We processed one sample tree from of the first three classes on each research plot. The tree root system was elevated by means of the archeological method (Kodrík 1992), with the whole root system being gradually uncovered using shovels, hoes and brushes. A tractor with a winch and a powersaw were also used. The fresh weight was determined in the field on scales accurate to 0.05 kg

RESULTS

The results are shown in Table 3. It is evident from the data that the most substantial share of below-ground biomass is on MP4 - at 72.6 t ha-1 in terms of dry weight. There are no substantial differences in the structure of below-ground biomass except in the first diameter category. The most substantial share of the

TABLE 2 Pollution Inputs in the Eadca Area - Average Values in 1980-1990

DUST

TRACE ELEMENTS IN DUST [mg kg-1 year-1]

[g m-2 month-1]

Cd

Cu

Cr

Mn

Ni

Pb

8.67

9.6

72.1

34.9

440.4

94.5

462.6

Suggested Citation:"5 Monitoring and Measuring the Diversity of Life in Border Areas." National Research Council. 1996. Biodiversity Conservation in Transboundary Protected Areas. Washington, DC: The National Academies Press. doi: 10.17226/5370.
×

TABLE 3 Root Biomass of Norway Spruce (Picea Abies (1.) Karst.) in Different Diameter Classes in Terms of Dry Weight [kg ha-1] and Percentage Share in Every Diameter Class

 

Root size classes [cm]

Plot

Total

 

<0.5

0.6-2.0

2.1-5.0

5.1-7.0

.1-10.0

>10.0

Stump

 

MP1

740

1%

2810

5%

5960

11%

3960

7%

3880

7%

19420

36%

18370

33%

55140

100%

MP2

880 1.5%

4500

7%

7570

12%

3630 5.5%

3600

6%

19850

31%

23500

37%

63530

100%

MP3

1390 2.5%

2340

4%

4480

8%

2990

5%

2360 4.5%

18960

35%

22010

41%

54530

100%

MP4

2130

3%

3500

5%

6840

10%

3910

5%

4470

6%

32160

44%

19600

27%

72610

100%

biomass in this diameter category is on MP4, where it represents 3 percent of total below-ground biomass.

It is obvious from the biomass distribution (Table 3) that almost all diameter categories on the control plot (MP4) obtained higher estimates. Also, while the total biomass is 72.6 t DW ha-1 on MP4, the lowest total biomass on the polluted plots (on MP3) was as low as 54.5 t, or only 75 percent of the total below-ground biomass recorded from the control plot. The differences in biomass noted on the other polluted plots were not so great.

DISCUSSIONS

Nihlgãrd (1972) estimated the below-ground biomass in a 55-year-old Norway spruce stand to be 59 t DW ha-1. On the other hand, Parshevnikov (1975) estimated root biomass in a 110-year-old Norway spruce stand at 66 t DW ha-1. It may be concluded with regard to MP1-MP4 that the stand density is higher and the growth conditions different. Our data are further confirmed by results from Oszlányi (1986), who estimated the root biomass in terms of below-ground fresh weight at 115 t ha-1 in a 60 year-old Norway spruce stand.

Suggested Citation:"5 Monitoring and Measuring the Diversity of Life in Border Areas." National Research Council. 1996. Biodiversity Conservation in Transboundary Protected Areas. Washington, DC: The National Academies Press. doi: 10.17226/5370.
×

REFERENCES

Bublinec, E., 1992. The Content of Biogenic Elements in Forest Tree Species. Lesn.Èas.-Forestry Journal 38, 365-375.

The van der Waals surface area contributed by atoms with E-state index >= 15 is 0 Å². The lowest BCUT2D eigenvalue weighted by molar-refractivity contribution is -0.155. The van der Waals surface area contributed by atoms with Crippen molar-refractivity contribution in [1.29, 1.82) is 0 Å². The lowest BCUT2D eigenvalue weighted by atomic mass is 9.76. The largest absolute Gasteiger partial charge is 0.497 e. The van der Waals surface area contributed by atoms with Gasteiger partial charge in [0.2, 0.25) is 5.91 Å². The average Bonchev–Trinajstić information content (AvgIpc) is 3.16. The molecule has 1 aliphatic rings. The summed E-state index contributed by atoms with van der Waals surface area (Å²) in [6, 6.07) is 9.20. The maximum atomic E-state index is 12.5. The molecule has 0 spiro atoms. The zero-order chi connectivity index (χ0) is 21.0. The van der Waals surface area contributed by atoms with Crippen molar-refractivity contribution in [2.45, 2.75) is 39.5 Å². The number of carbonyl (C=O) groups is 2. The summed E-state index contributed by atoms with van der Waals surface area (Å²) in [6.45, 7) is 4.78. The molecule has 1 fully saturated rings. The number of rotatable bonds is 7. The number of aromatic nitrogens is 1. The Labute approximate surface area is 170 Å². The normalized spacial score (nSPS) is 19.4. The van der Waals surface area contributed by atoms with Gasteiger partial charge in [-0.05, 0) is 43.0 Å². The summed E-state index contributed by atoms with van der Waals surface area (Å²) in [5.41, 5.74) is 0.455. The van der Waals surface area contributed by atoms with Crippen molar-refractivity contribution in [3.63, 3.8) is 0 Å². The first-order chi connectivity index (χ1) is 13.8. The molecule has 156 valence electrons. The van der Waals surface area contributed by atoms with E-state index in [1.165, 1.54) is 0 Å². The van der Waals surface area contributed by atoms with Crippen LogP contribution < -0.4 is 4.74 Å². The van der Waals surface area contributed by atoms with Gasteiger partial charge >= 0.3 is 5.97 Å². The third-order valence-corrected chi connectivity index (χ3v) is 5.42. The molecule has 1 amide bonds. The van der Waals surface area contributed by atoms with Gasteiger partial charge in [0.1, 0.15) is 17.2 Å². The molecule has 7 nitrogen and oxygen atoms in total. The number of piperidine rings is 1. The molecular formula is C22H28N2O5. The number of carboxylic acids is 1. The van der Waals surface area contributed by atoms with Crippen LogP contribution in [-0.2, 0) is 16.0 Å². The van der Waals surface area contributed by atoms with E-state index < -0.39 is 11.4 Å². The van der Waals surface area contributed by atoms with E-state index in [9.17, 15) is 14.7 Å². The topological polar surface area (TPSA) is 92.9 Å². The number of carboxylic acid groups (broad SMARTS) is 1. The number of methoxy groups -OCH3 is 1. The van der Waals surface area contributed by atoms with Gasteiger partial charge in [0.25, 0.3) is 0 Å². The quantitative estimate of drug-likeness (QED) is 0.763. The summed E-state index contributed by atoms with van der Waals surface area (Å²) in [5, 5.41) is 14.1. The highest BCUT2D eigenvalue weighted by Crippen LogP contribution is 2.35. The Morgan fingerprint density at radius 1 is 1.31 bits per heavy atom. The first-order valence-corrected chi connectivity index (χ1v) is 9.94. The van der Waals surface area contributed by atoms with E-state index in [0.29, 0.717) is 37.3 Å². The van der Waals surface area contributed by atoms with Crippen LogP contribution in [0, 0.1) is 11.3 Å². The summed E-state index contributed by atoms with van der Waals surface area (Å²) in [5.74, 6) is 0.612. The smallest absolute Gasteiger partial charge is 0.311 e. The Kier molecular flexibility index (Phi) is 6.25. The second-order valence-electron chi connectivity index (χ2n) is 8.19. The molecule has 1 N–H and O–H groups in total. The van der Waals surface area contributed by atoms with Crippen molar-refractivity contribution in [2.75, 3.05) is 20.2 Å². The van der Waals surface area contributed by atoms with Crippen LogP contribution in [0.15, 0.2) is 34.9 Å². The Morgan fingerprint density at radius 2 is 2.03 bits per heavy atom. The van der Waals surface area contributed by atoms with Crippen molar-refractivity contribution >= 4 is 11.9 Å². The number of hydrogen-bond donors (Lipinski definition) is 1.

Ingestad, T., 1982:. Relative Addition Rate and External Concentration: Driving Variables Used in Plant Nutrition Research. Plant Cell. Environ. 5, 443-453.


Kodrik, M., 1992. Below-ground Biomass Distribution of Norway Spruce. In: Forest-Wood-Ecology, Internat. Sci. Conf. pp 151-157. Technical University Press, Zvolen, Slovakia.

Kontriková, O., 1990. Air Quality on the Monitoring Plots. Final Report Institute of Forest Ecology SAS, Slovakia. 27 p. (in Slovak) Slovakia.


Marshall, J.O., Waring, R.H., 1985. Predicting Fine Root Production and Turnover by Monitoring Root Starch and Soil Temperature. Plant Soil 91, 51-60.


Nihlgãrd, B., 1972. Plant Biomass, Primary Production and Distribut. of Chemical Elements in a Beech and Planted Spruce Forest in South Sweden. Oikos, 23, 69-81.


Oszlányi, J., 1979: Biomass Energetic Value of Different Biosociological Position Trees. Lesnícky èasopis 23, 177-188. (in Slovak)

Oszlányi, J., 1986: Analysis into Biomass Production and into its Energy Equivalent of the Tree Layer in Five Forest Ecosystems. Biologické práce 32, 1, Veda Bratislava, 1-157. (in Slovak)


Parshevnikov, A.L., 1975: Productivity and Turnover of Chemical Elements in Northern Phytocoenoses. Nauka, Leningrad, USSR, 128 p. (in Russian).

Persson, H., 1980: Fine Root Dynamics in a Scots Pine Stands with and without Near-Optimum Nutrient and Water Regimes. Acta Phytogeogr. Suec. 68, 101-110.


Schulze, E.D., 1986: Carbon Dioxide and Water Vapor Exchange in Response to Drought in the Atmosphere and in the Soil. Annu. Rev. Plant Physiol. 37, 247-274.


Vyskot, M. et al., 1971: Bases of Growth and Production of Forest. State Agricultural Publishing house Praha, Czechoslovakia. 440 p.

Suggested Citation:"5 Monitoring and Measuring the Diversity of Life in Border Areas." National Research Council. 1996. Biodiversity Conservation in Transboundary Protected Areas. Washington, DC: The National Academies Press. doi: 10.17226/5370.
×

DISTRIBUTION OF CRUSTACEA IN SLOVAKIA'S EASTERN CARPATHIANS AND PROBLEMS OF PRESERVATION

Igor Hudec and Dusan Barabas

Institute of Zoology and Ecosozology

Slovak Academy of Sciences

Juraj Platko

Management in Protected Area of Eastern Carpathians

INTRODUCTION